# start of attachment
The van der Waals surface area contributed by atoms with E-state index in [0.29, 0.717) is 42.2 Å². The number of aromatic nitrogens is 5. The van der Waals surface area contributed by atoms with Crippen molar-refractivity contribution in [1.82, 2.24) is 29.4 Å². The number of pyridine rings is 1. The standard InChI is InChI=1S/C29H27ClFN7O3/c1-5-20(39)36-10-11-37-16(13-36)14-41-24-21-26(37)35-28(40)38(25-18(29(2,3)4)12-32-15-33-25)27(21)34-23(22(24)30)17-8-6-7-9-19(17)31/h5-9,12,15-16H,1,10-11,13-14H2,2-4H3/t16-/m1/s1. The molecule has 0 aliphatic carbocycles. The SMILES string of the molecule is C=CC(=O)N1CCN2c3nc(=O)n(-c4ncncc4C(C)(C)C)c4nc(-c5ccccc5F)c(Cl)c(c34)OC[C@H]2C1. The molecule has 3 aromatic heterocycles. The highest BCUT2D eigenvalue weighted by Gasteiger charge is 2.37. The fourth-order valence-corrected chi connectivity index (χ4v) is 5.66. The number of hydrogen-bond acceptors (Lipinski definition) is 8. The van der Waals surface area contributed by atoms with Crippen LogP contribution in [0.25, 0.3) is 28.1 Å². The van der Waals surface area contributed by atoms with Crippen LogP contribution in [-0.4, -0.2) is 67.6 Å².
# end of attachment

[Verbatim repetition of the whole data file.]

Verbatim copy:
The van der Waals surface area contributed by atoms with E-state index in [0.29, 0.717) is 42.2 Å². The number of aromatic nitrogens is 5. The van der Waals surface area contributed by atoms with Crippen molar-refractivity contribution in [1.82, 2.24) is 29.4 Å². The number of pyridine rings is 1. The standard InChI is InChI=1S/C29H27ClFN7O3/c1-5-20(39)36-10-11-37-16(13-36)14-41-24-21-26(37)35-28(40)38(25-18(29(2,3)4)12-32-15-33-25)27(21)34-23(22(24)30)17-8-6-7-9-19(17)31/h5-9,12,15-16H,1,10-11,13-14H2,2-4H3/t16-/m1/s1. The molecule has 0 aliphatic carbocycles. The SMILES string of the molecule is C=CC(=O)N1CCN2c3nc(=O)n(-c4ncncc4C(C)(C)C)c4nc(-c5ccccc5F)c(Cl)c(c34)OC[C@H]2C1. The molecule has 3 aromatic heterocycles. The highest BCUT2D eigenvalue weighted by Gasteiger charge is 2.37. The fourth-order valence-corrected chi connectivity index (χ4v) is 5.66. The number of hydrogen-bond acceptors (Lipinski definition) is 8. The van der Waals surface area contributed by atoms with Crippen LogP contribution in [0.25, 0.3) is 28.1 Å². The van der Waals surface area contributed by atoms with Crippen LogP contribution in [-0.4, -0.2) is 67.6 Å².